- “Howdy?”: A very very colloquial expression that can be translated as “hello!”, Also to be used in family contexts such as home, family, or close friends.
- “How goes it? ”This is also a colloquial expression that is used to ask a person how he is, but only if he is not in a too formal context. Literally, it means “How’s it going?”
Informal expressions if you really want to know how a friend is doing
All the expressions we have seen so far, some plus some minus, are not really meant to ask a person how they are or to get information about their health: this means that if you meet a person who is really sick or who has had problems and you really want to know how it is, the expressions listed above are not exactly the most suitable. The same is true if you meet someone you haven’t seen for a long time and, of course, you enjoy hearing about the possible news of their life.
However, there are ways to tell how you are in English that, while remaining informal, make it clear to the listener that you really want to know about their health:
- “How is life?”: Literally means “how is life?” and so it’s perfect in cases where you haven’t seen a person in a long time and want to know how they’re doing. Therefore, expect the other to answer you by summarizing the most important moments of his existence compared to the last time you met.
- “How are you feeling?”: Expression means “how do you feel?” and it is very useful when you talk to a person who has had health problems or is, in any case, experiencing difficult situations. You can therefore use it when you meet someone you know, to make it clear that you really have an interest in knowing how they are and what you say is not just a circumstance sentence to start the conversation.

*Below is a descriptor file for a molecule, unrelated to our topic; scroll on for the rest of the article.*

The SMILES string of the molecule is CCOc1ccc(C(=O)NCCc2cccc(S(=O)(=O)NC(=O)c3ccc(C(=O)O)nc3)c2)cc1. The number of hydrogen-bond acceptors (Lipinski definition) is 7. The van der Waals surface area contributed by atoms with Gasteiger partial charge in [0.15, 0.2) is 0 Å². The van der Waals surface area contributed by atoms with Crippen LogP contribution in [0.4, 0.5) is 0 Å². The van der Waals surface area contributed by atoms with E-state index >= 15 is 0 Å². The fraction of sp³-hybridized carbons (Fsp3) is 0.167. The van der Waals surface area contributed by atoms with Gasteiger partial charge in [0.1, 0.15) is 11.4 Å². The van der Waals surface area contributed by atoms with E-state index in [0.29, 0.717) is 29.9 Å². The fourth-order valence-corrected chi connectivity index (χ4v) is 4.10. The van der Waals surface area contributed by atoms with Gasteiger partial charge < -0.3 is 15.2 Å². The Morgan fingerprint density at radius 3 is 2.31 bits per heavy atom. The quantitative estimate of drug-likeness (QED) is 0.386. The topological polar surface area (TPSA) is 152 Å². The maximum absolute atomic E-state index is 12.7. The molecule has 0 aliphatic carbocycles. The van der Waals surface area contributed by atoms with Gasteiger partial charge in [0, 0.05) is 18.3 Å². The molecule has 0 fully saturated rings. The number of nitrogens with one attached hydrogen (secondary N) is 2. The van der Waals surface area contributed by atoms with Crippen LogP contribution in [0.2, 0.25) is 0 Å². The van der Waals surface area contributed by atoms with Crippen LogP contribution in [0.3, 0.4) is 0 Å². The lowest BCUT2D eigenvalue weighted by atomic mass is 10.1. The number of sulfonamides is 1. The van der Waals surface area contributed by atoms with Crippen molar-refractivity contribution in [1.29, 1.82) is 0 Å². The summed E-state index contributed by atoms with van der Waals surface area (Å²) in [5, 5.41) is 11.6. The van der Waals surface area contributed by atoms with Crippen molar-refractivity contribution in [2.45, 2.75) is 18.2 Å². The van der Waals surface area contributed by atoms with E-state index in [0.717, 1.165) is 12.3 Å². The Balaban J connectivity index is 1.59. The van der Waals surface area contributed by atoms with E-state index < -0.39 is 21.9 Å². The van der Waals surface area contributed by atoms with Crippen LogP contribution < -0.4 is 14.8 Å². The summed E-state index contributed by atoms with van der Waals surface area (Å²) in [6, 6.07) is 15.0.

There is no classic answer to this question because it depends on the personal situation of your interlocutor.
- “You ok?”: Similar to the expression above, the difference is that this is more used in contexts where it is clearly seen that the person you are facing is wrong. For example, if a friend is thoughtful or has a sad or distraught look, this expression is really perfect.
Again there is no classic answer, it depends on why your friend seems sad or thoughtful.
- “What’s going on?”: This way of asking how are you in English can be useful in situations where it is evident that something is going on, but you don’t know what. So it’s not the best expression to use as soon as you meet someone you know, but it can be useful in the middle of a conversation if the person in front of you suddenly changes their attitude or seems distracted by something.
The expression is mostly used in the United States.
There is no standard answer to this question.
- “You alright? Similar to You Ok, this is a very common question. It is mainly used in Northern England and is often further abbreviated using the term site. For the most part, the answer to the question just asked will be another question. For example Yeah Mate, All Right?
- “’Sup, Bro? ”This expression is really colloquial and is used a lot in instant messaging, then in chats, and in sending communications to your friends. It can also often be found as’ Sup, Yo, and has the same meaning
- “How are things? This sentence is less formal than the very similar one we will see in the next paragraph. Again, it’s a phrase of circumstance, but it allows you to start a conversation with someone you know well enough
- “What’s cooking? ”This informal expression can be translated with the phrase“ what’s cooking? ”. In Italy, it is often used “what’s cooking?” with similar meaning. It aims to ask the person how they are, what is happening in their life, and if there is any news in their life, or with reference to a specific situation you are interested in talking about.
- “What’s good? ”This expression is often used to ask not only if there is any news, but if all is well. Indicates interest in the other person and can be used in informal settings